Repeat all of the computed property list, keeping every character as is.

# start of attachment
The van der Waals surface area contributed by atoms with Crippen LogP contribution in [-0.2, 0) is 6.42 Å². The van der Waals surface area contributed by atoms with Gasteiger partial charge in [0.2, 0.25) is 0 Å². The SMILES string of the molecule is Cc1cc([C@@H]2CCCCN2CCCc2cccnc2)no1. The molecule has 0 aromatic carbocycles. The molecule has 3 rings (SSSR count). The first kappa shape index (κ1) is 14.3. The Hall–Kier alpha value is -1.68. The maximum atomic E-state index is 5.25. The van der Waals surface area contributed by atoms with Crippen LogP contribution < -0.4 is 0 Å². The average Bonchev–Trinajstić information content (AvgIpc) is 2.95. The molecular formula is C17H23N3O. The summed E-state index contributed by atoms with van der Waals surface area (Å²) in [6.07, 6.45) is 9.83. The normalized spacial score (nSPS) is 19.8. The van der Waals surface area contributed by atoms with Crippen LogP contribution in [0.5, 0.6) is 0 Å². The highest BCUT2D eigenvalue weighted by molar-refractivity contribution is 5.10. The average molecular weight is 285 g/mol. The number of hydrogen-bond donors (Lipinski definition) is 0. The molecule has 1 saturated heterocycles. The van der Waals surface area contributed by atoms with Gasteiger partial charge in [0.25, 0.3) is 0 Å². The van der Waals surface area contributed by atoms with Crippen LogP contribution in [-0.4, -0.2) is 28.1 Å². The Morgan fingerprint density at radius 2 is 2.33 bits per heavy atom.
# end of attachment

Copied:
The van der Waals surface area contributed by atoms with Crippen LogP contribution in [-0.2, 0) is 6.42 Å². The van der Waals surface area contributed by atoms with Gasteiger partial charge in [0.2, 0.25) is 0 Å². The SMILES string of the molecule is Cc1cc([C@@H]2CCCCN2CCCc2cccnc2)no1. The molecule has 0 aromatic carbocycles. The molecule has 3 rings (SSSR count). The first kappa shape index (κ1) is 14.3. The Hall–Kier alpha value is -1.68. The maximum atomic E-state index is 5.25. The van der Waals surface area contributed by atoms with Crippen LogP contribution < -0.4 is 0 Å². The average Bonchev–Trinajstić information content (AvgIpc) is 2.95. The molecular formula is C17H23N3O. The summed E-state index contributed by atoms with van der Waals surface area (Å²) in [6.07, 6.45) is 9.83. The normalized spacial score (nSPS) is 19.8. The van der Waals surface area contributed by atoms with Crippen LogP contribution in [0.5, 0.6) is 0 Å². The highest BCUT2D eigenvalue weighted by molar-refractivity contribution is 5.10. The average molecular weight is 285 g/mol. The number of hydrogen-bond donors (Lipinski definition) is 0. The molecule has 1 saturated heterocycles. The van der Waals surface area contributed by atoms with Gasteiger partial charge in [0.25, 0.3) is 0 Å². The van der Waals surface area contributed by atoms with Crippen LogP contribution in [-0.4, -0.2) is 28.1 Å². The Morgan fingerprint density at radius 2 is 2.33 bits per heavy atom.